PARP Pumpkin Patch
Calendar of Events
Nightly (Sunday -Thursday) – Reading Log submission
Fall themed books.
Rev up your tractor! Pick out your best fall attire! Its time for the PARP Pumpkin Patch!
Beginning October 17th, we will start PARP (Pick A Reading Partner.) PARP this year will last a two weeks and the theme is “Pumpkin Patch”. From October 17th – October 28th, “farm” for wonderful literature and “sew” our love of reading.
To build excitement, we think the students may enjoy helping to decorate the hallways for this event! If your child would like to participate, please have them complete the “PARP Pumpkin Patch” project on the following page. It will be beautiful and fun for the kids to see titles of books that other children in the school recommend. Let’s kick-off the opening ceremonies of PARP 2022/3, together.
Please return your PARP Pumpkin Patch by Thursday, October 13 (teachers will collect and leave them in the main office to be added to our display).
Questions? Contact: Mollie Newman or Karen Ostrick
What is PARP?
PARP is an acronym for Pick A Reading Partner. It is a program designed to engage and involve parents, caregivers and other adults in fostering the love of reading in children. PARP encourages reading partners to participate in some type of reading experience with their children for at least 20-25 minutes a day, thereby instilling strong reading habits, and encourages children to become better readers.
PARP stresses that reading can be fun as well as informative. The daily communication shared through PARP will also serve to strengthen the family and fortifies children’s reading habits. PARP helps cement necessary bonds between the home and the school to foster the education process. Together, this effort will make our children more successful and their education more fruitful.
Each day, please be sure to read with your child and complete the online reading record. Please also encourage your child to engage in the PARP activities on the attached calendar, and to observe how the PARP displays in the hallways at school and online, continue to grow with their reading successes.
History of PARP
The Pick A Reading Partner (PARP) program, originally known as Parents As Reading Partners, began in the New York State Senate Education Committee through the efforts of Senator James H. Donovan, with the support of former New York State Governor Hugh Carey and Education Commissioner Gordon Ambach.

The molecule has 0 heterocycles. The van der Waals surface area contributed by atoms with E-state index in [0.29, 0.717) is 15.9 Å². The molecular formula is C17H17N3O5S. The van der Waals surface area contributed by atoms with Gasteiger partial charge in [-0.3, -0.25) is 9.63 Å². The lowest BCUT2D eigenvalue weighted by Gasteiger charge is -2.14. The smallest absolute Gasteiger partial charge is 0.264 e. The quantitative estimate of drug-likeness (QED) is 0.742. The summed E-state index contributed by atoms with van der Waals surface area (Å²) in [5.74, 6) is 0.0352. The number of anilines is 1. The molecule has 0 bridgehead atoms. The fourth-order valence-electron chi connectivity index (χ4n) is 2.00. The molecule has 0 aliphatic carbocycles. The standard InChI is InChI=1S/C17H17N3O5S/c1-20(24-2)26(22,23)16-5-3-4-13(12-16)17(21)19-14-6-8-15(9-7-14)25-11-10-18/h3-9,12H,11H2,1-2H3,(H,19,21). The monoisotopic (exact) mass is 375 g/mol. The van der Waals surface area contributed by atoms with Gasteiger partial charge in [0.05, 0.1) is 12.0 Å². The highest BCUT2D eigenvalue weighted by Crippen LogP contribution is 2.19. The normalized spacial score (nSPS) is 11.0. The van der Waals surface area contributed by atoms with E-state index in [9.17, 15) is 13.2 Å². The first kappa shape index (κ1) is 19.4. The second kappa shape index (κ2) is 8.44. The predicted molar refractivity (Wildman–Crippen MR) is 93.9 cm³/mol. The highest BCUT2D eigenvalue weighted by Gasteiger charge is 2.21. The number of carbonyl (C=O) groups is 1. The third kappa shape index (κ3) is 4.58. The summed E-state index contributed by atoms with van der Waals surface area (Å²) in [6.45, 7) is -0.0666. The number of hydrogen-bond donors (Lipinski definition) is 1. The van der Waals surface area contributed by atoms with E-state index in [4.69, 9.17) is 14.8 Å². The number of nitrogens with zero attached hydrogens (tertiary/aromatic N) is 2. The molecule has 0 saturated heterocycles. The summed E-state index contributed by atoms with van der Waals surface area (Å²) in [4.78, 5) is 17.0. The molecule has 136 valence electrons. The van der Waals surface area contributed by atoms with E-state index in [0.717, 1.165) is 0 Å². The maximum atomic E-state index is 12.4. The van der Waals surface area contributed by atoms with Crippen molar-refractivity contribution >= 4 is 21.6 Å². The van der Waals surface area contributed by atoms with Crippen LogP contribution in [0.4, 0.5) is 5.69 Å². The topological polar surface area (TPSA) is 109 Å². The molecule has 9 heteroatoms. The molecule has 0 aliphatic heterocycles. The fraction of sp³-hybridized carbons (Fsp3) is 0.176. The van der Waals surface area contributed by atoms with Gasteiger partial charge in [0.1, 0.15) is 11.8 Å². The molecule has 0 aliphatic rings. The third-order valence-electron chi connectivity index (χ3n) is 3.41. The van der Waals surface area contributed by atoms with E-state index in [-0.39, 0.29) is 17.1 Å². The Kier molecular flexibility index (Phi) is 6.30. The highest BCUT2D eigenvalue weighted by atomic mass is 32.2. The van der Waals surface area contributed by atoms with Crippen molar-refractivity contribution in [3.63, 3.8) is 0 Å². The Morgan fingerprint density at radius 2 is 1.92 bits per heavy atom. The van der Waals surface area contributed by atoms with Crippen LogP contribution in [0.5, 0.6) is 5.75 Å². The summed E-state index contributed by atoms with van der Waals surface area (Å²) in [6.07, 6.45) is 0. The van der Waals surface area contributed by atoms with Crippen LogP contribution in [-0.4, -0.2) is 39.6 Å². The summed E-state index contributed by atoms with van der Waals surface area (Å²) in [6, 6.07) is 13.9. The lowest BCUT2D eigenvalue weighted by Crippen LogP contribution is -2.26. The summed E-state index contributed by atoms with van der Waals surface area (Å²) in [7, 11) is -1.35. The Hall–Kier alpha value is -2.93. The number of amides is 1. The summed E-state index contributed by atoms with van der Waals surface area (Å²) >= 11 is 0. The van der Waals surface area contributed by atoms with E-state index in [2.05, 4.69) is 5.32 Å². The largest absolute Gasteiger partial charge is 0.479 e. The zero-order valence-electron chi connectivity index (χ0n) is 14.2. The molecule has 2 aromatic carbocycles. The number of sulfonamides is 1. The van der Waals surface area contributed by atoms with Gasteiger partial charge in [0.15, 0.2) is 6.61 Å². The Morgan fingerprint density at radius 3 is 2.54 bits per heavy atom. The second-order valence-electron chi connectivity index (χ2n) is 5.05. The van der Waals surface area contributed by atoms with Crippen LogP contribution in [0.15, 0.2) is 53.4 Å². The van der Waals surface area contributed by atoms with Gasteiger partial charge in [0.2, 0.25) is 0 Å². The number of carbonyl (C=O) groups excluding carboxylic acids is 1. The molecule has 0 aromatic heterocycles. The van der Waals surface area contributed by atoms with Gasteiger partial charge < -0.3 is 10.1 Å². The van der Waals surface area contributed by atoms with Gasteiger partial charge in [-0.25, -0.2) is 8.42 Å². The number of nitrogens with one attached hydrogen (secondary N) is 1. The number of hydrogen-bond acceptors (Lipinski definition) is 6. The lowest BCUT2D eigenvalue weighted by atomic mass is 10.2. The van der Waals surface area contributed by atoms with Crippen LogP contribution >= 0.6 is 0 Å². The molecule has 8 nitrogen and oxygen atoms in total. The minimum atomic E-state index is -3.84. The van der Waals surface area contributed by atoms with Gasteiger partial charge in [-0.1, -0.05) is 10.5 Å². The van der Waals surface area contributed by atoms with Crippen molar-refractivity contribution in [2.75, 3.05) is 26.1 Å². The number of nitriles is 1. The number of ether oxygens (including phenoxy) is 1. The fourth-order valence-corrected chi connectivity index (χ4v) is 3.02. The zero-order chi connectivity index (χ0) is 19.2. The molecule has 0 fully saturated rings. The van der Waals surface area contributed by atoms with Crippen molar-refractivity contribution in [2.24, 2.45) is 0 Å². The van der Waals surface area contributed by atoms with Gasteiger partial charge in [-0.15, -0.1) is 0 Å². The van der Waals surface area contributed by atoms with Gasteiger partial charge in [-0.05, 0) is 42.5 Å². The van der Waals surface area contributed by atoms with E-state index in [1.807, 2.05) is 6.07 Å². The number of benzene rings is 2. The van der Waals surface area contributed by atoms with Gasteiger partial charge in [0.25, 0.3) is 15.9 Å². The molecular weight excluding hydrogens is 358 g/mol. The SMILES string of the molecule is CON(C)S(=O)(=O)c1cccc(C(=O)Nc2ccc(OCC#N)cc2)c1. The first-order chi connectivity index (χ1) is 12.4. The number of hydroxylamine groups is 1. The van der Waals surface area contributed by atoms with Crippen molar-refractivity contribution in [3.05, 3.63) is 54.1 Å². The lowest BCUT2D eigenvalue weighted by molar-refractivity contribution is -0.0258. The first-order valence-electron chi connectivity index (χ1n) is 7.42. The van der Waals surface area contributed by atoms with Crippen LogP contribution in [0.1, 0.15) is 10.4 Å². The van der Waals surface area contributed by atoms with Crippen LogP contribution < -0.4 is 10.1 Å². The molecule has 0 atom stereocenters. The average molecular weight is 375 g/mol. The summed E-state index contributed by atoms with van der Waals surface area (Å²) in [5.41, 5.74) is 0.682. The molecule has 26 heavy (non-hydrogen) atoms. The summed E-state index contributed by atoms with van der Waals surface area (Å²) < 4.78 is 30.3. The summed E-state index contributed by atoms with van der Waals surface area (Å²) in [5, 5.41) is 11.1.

In the summer of 1978, Senator Donovan learned of a fifteen-minute daily reading program, and asked his office staff to research what other states were doing to promote reading. The New York State Planning and Steering Committee decided to incorporate the best features found in other state programs. It was suggested that the local planning committee choose a theme and use national, state or local talent to promote the program. New York State drew on the talents and resources of twenty organizations in developing its own program.
PARP was officially launched through a mass-mailing effort in March, 1979. A conference followed in October with keynote speaker, the late Bob Keeshan, better known to some as television’s Captain Kangaroo.
Since 1987, NYS PTA has sponsored and administered the PARP program. Each year the NYS PTA offers workshops at Summer Leadership Conference and our Annual Convention. These trainings allow educators and adults to enhance communication, share experiences and increase involvement with children and schools.
- Encourages reading at home to supplement school and library reading programs;
- Allows children to discover that reading can be fun as well as informative;
- Fortifies children’s reading habits;
- Strengthens student and family reading habits, while focusing on the enjoyment of reading;
- Develops and improves family relationships and communication;
- Brings parents and children closer together by sharing the pleasurable experience of reading together;
- Provides parents with information to help their children become better readers;
- Improves children’s creativity and wellbeing by limiting television viewing and increasing family closeness; and
- Strengthens the bond between home, school and community.